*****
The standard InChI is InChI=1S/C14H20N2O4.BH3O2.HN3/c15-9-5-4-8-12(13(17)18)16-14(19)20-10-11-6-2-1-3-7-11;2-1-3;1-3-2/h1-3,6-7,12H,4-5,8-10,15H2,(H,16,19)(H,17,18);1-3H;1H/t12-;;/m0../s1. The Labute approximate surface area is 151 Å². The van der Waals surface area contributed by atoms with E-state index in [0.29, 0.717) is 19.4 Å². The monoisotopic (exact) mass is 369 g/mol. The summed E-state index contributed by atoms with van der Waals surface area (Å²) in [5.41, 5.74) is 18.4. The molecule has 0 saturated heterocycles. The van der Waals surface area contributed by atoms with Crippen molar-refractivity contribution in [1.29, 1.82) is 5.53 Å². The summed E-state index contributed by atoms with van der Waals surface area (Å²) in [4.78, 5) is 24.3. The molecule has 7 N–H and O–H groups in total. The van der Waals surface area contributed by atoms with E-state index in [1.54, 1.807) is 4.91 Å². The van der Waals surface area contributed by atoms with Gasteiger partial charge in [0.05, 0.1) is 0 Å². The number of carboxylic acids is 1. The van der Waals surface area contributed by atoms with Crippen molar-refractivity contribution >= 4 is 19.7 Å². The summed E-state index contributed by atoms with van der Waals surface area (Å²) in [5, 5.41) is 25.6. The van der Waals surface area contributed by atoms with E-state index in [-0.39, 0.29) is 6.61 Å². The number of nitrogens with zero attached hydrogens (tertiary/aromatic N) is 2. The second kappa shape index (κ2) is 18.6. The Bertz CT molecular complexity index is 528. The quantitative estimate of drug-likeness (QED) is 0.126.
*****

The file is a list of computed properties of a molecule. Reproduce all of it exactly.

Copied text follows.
The standard InChI is InChI=1S/C14H20N2O4.BH3O2.HN3/c15-9-5-4-8-12(13(17)18)16-14(19)20-10-11-6-2-1-3-7-11;2-1-3;1-3-2/h1-3,6-7,12H,4-5,8-10,15H2,(H,16,19)(H,17,18);1-3H;1H/t12-;;/m0../s1. The Labute approximate surface area is 151 Å². The van der Waals surface area contributed by atoms with E-state index in [0.29, 0.717) is 19.4 Å². The monoisotopic (exact) mass is 369 g/mol. The summed E-state index contributed by atoms with van der Waals surface area (Å²) in [5.41, 5.74) is 18.4. The molecule has 0 saturated heterocycles. The van der Waals surface area contributed by atoms with Crippen molar-refractivity contribution in [1.29, 1.82) is 5.53 Å². The summed E-state index contributed by atoms with van der Waals surface area (Å²) in [4.78, 5) is 24.3. The molecule has 7 N–H and O–H groups in total. The van der Waals surface area contributed by atoms with E-state index in [1.54, 1.807) is 4.91 Å². The van der Waals surface area contributed by atoms with Gasteiger partial charge in [0.05, 0.1) is 0 Å². The number of carboxylic acids is 1. The van der Waals surface area contributed by atoms with Crippen molar-refractivity contribution >= 4 is 19.7 Å². The summed E-state index contributed by atoms with van der Waals surface area (Å²) in [5, 5.41) is 25.6. The van der Waals surface area contributed by atoms with E-state index in [-0.39, 0.29) is 6.61 Å². The number of nitrogens with zero attached hydrogens (tertiary/aromatic N) is 2. The second kappa shape index (κ2) is 18.6. The Bertz CT molecular complexity index is 528. The quantitative estimate of drug-likeness (QED) is 0.126.